Past a nudist beach and a sleepy marina, a gigantic mesh of metallic pipes rises from the pine forest behind the tiny village of Lubmin on Germany’s Baltic coast.
If few people have heard of Lubmin, from Berlin to Washington almost everyone seems to know the name of the two gas pipelines arriving here directly from Russia: Nord Stream 1, which carries almost 60 million cubic meters of natural gas per year to keep Europe’s biggest economy humming. And Nord Stream 2, built to increase that flow but abruptly shuttered in the run-up to Russia’s attack on Ukraine.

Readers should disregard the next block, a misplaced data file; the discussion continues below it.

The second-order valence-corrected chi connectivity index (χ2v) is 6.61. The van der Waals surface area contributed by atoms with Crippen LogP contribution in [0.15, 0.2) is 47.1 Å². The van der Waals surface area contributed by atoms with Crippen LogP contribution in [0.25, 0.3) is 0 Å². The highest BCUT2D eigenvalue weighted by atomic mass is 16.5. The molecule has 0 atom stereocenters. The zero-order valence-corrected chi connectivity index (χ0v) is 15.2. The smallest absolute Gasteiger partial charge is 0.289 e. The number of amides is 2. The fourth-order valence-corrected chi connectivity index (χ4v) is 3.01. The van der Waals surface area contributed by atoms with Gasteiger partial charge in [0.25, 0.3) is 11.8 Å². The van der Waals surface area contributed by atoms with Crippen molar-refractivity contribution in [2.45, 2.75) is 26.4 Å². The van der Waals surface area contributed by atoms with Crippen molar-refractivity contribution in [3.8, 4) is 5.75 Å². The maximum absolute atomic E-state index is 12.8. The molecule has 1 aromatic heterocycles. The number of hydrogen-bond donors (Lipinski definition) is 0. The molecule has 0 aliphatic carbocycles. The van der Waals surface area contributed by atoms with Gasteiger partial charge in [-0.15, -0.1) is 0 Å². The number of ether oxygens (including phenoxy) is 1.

The pair of pipelines has become a twin symbol of Germany’s dangerous dependence on Russian gas — and the country’s belated and frenzied effort to wean itself off it — with calls growing for the European Union to hit Moscow with tougher sanctions as atrocities come to light in Ukraine.
On Tuesday, the European Commission, the E.U.’s executive branch, proposed banning imports of Russian coal and soon, possibly, its oil. But Russian gas — far more critical to Germany and much of the rest of Europe — was off the table. At least for now.
Germany is scrambling to wean itself off Russian gas, as it effectively subsidizes President Vladimir Putin’s invasion of Ukraine to the tune of some $220 million a day.https://t.co/YbcL2mKzq4
— The New York Times (@nytimes) April 6, 2022